• Management of labour and delivery
If the pregnancy in an adolescent is normal and with no complications and anaemia is treated adequately, labour starts at term, and the infant is in cephalic presentation, labour is not at increased risk.
However, if the adolescent is severely anaemic, postpartum haemorrhage can be a dangerous possibility. In very young adolescents, pre-term labour as well as obstructed labour are more likely to occur. Such adolescents are at high risk and it is advisable to encourage hospital delivery. The family should be advised to make arrangements for transportation to the hospital, when needed.
Besides observing and monitoring, supporting the woman is very important and studies have shown that continuous empathetic support during labour, provided by a technically qualified nurse or midwife results in many benefits both to the mother and the baby.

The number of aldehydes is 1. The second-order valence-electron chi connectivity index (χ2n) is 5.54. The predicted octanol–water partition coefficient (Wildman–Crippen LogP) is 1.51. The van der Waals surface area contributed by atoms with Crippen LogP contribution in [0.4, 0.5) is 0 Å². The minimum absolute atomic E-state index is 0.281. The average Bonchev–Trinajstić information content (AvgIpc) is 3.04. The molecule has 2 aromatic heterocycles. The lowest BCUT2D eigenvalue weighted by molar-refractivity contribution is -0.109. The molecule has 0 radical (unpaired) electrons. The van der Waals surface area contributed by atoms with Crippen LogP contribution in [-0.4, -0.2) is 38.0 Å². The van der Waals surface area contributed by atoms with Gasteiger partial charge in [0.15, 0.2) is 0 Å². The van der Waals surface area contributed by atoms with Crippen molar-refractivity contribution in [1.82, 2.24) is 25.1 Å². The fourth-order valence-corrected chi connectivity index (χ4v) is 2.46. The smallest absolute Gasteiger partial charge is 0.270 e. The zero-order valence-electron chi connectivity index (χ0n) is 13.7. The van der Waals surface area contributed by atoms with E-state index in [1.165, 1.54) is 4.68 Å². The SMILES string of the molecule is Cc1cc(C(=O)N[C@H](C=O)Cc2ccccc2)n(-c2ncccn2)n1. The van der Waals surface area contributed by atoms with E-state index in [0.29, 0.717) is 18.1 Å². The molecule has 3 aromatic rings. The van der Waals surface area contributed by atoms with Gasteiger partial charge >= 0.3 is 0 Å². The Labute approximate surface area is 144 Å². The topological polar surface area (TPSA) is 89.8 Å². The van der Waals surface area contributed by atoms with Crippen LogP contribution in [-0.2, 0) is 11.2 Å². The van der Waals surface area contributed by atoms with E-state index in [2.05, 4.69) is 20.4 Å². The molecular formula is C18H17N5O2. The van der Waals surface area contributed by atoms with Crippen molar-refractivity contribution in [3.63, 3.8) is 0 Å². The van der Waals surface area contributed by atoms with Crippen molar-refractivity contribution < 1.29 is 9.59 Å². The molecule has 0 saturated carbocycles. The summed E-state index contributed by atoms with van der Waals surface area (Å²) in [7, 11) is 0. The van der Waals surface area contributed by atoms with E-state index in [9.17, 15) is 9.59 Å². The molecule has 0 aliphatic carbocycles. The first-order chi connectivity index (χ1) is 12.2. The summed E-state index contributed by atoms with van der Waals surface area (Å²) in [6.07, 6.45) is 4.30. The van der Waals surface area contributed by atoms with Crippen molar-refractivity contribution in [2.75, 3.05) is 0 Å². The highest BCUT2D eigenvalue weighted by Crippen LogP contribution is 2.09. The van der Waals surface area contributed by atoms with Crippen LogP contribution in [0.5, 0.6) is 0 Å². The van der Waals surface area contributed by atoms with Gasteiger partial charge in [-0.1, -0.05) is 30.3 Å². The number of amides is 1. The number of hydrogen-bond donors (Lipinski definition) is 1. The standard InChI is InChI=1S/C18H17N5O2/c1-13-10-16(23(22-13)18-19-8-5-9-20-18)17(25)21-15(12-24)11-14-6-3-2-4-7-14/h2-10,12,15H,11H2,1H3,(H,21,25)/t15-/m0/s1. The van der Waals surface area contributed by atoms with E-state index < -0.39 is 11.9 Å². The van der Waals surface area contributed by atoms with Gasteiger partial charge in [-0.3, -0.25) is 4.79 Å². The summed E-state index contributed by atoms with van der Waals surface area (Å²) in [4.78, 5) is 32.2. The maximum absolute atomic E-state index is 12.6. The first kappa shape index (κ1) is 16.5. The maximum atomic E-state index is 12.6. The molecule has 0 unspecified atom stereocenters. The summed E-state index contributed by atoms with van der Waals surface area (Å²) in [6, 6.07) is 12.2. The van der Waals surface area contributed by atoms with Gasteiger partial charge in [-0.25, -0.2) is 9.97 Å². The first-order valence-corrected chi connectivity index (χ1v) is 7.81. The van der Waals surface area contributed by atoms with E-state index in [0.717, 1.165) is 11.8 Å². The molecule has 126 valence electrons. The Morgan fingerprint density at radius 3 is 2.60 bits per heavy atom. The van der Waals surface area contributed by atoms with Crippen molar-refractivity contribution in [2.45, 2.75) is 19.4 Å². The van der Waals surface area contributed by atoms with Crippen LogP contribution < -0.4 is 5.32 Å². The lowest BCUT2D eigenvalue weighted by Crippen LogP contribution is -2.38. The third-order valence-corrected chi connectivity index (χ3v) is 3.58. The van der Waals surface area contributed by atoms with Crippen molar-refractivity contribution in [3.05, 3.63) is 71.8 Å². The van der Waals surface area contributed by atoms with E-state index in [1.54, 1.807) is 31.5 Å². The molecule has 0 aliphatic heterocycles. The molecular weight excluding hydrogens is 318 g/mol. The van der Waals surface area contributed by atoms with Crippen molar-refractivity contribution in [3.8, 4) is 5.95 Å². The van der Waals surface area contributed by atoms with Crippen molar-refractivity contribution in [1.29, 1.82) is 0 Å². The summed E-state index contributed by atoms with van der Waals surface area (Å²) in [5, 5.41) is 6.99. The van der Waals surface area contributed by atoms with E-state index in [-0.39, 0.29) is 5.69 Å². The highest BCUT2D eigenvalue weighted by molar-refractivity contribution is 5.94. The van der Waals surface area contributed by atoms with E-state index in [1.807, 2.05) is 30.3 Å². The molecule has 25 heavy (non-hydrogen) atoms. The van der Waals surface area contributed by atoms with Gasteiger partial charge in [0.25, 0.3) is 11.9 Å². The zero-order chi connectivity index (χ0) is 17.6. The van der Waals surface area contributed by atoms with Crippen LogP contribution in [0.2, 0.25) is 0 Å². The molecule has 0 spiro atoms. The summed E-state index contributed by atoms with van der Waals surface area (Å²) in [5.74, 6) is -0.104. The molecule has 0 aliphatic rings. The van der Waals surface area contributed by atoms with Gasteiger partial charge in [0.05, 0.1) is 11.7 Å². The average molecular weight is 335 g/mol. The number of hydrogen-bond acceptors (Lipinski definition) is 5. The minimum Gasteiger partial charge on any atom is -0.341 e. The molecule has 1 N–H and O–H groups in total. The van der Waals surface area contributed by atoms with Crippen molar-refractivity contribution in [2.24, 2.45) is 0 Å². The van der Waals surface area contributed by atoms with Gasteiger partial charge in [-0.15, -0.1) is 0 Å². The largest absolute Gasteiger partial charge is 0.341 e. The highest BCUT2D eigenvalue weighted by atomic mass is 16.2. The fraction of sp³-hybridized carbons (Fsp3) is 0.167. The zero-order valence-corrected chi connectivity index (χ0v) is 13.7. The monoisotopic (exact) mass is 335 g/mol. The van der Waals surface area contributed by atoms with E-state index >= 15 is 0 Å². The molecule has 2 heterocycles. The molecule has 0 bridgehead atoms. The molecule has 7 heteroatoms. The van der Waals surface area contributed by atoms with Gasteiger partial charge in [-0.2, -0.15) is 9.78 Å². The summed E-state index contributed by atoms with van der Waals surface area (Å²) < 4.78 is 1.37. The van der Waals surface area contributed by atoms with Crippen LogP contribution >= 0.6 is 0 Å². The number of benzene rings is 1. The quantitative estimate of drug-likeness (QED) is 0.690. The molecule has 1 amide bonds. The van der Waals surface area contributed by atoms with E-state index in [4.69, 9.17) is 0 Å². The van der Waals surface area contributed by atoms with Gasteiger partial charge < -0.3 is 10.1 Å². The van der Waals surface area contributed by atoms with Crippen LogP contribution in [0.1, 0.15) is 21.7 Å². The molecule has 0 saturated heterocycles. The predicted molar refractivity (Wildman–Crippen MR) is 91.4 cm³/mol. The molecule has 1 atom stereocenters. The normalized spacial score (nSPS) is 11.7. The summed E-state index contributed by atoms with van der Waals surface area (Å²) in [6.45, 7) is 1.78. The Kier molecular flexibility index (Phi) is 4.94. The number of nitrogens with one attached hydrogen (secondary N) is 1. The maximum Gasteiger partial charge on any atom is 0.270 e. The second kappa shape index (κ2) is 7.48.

• Postpartum care
This includes the prevention, early diagnosis and treatment of postnatal complications in the mother and her baby. It also includes information and counseling on breastfeeding, nutrition, contraception and care of the baby. The adolescent mother will require special support on how to care for herself and her baby.
Contraception: It is very important that too early repeat and unplanned pregnancies should not occur for lack of access to contraceptive services. The postpartum period presents a good opportunity for taking steps towards pregnancy prevention and for promoting dual protection by encouraging condom use.
Nutrition of the mother: the lactating adolescent needs adequate nutrition to meet her own as well as the extra needs required for breast-milk production.
Breastfeeding: WHO has made recommendations concerning breast feeding? A young adolescent, especially one who is single – would require extra support in achieving breastfeeding successfully.